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Friday Slide Show: Rain Share This on LinkedIn   Share This on Google   Tweet This   Forward This

28 February 2014

We're in the midst of a drought here in sunny California. But this week the rains came for a short visit and we dug out the old Think Tank Photo Hydrophobia to cover up our Nikon D200 and take some photos.

Rain. Everything looks better wet. Click to start the slide show.

Stormy weather dresses up the familiar old things in a different light. Maybe you've owned a vehicle whose paint job was impervious to all the waxes known and devised by mankind? But didn't it shine like a jewel in the rain? You know what we mean.

We didn't go far because we were just testing for bigger storms we hope to see later in the season, but what we did shoot appealed to us for its dark, saturated color.

These aren't pictures of rain, consequently. They were just shot in a light rain.

But, like each of our Friday Slide Shows, it gives us a chance to step away from the news desk and the product review bench to focus on what it's all about: taking pictures.


We shot Raw-only with a Nikon D200 in Manual mode at ISO 800 (it's dark in the rain), using a 18-200mm Nikkor with just a UV(0) filter (because who needs acid rain on their lens).

We copied the NEF files to our computer and batch converted them to DNG files during their ingestion using the free DNG Converter from Adobe.

Why DNG? Well, the DNG files are about 10 percent smaller than the NEFs and when we tweak them in Camera Raw the edits are stored in the DNG file itself instead of an XMP sidecar file. All of that makes our backups easier (and less frequent) while allowing us to manipulate the capture significantly, which is something we like to do more and more.

As we did with these, which were processed in Adobe Camera Raw 8.3 before being sharpened with Smart Sharpen in Photoshop CC after resizing for this presentation.

Usually we use Lightroom 5 to do the slide shows because we're processing a lot of images and it's more efficient. But this time, with fewer images, we did it all in Photoshop.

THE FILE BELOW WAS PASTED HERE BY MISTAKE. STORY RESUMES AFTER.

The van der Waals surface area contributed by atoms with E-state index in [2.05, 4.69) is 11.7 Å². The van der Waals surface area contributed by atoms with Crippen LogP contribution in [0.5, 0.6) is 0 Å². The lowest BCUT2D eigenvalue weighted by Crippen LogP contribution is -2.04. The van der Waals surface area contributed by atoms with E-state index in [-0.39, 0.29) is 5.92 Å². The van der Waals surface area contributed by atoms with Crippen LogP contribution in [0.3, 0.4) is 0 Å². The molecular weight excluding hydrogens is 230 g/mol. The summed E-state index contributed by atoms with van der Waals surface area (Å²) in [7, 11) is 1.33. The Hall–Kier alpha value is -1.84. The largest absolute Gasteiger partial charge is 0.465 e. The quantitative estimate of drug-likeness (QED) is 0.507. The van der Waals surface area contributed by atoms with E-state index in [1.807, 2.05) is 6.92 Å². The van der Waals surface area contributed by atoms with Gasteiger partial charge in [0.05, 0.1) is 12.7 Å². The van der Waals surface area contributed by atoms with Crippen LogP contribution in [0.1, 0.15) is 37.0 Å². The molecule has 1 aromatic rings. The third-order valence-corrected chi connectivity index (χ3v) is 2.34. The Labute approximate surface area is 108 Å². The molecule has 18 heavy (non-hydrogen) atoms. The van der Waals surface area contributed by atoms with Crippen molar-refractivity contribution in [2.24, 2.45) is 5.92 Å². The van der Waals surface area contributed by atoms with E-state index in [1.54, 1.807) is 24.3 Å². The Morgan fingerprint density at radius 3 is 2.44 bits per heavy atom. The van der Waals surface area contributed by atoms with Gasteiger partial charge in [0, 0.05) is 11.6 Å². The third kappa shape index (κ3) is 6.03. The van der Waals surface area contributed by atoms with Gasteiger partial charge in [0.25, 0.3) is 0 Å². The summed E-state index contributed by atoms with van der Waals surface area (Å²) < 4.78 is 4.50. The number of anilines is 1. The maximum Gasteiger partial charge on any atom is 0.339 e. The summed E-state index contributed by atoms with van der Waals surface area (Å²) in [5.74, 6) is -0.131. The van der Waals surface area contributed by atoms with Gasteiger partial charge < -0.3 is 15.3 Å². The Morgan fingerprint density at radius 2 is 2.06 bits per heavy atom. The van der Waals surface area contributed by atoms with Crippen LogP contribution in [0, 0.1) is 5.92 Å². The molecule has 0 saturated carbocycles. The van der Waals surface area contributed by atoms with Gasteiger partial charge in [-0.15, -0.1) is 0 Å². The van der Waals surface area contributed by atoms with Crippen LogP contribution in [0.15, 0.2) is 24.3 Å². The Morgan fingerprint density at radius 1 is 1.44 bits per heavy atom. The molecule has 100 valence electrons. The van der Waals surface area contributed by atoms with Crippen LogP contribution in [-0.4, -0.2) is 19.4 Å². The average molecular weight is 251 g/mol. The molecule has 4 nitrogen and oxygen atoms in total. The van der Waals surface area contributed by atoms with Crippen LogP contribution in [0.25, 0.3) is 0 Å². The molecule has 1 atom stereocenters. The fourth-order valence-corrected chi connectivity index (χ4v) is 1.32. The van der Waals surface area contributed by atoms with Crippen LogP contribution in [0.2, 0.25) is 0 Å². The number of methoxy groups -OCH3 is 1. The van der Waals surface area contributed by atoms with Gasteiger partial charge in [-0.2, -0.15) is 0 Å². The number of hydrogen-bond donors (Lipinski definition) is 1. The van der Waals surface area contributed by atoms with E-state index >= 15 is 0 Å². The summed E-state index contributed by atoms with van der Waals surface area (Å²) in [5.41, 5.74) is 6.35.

The real star of this outing, though, is the rain cover. Think Tank Photo introduced the Hydrophobia 70-200 in 2010. As we described it then:

Think Tank Photo has just announced two additions its Hydrophobia line of rain covers whose model numbers indicate the focal length of the zooms they can accommodate. The 300-600 model will be joined later this month by two versions of 70-200 model, the $139 standard model and a $145 model with a built-in flash protector.

The Hydrophobia, which also requires a lens hood for the lens you'll be using and a $35 eyepiece, includes a camera strap that, in combination with an internal lens strap, can be used to carry the camera. The cover's protection isn't compromised by any special camera strap routing nor are you inconvenienced by having to remove your camera strap to use the cover.

A lens cap cover is also included as is a small pocket to store the eyepiece when not in use. And an L-shaped zipper makes it easy to get inside the bag to strap the lens to it.

Current prices for the Hydrophobia lineup, we should note, are a bit higher at $149.75 for the 70-200 model and $145.75 for the Flash 70-200. The 300-600 model lists for $169.75.

The Hydrophobia performed admirably. We hung it from our neck and it held our camera up by the long lens inside. There's a neat little strap to hold the actual camera strap out of the way inside, too.

Hydrophobia-encased Nikon D200. Rollover the image to identify a) lens cap, b) Nikkor lens hood snuggly grasped by Velcro strap, c) cover's strap, d) viewfinder cover with Velcro patch, e) sleeve for left hand and f) sleeve for right hand.

The custom eyepiece replaces the normal one, which just slides off, and provides a nice weather-sealed window into your viewfinder. Then you just keep it dry with the eyepiece flap and cover the lens with the Hydrophobia's elastic lens cap and off you go.

When you see something you like, you flick off the lens cap and lift the flap over the eyepiece (which is held back by some Velcro), slip one hand into the sleeve on the right to grab the camera's grip and the other in the sleeve on the left to focus and zoom.

There's a window on the back of the Hydrophobia so you can see the LCD, but under the circumstances we kept our nose to the optical viewfinder, fiddling with the two command dials to set exposure manually.

It was fun while it lasted.

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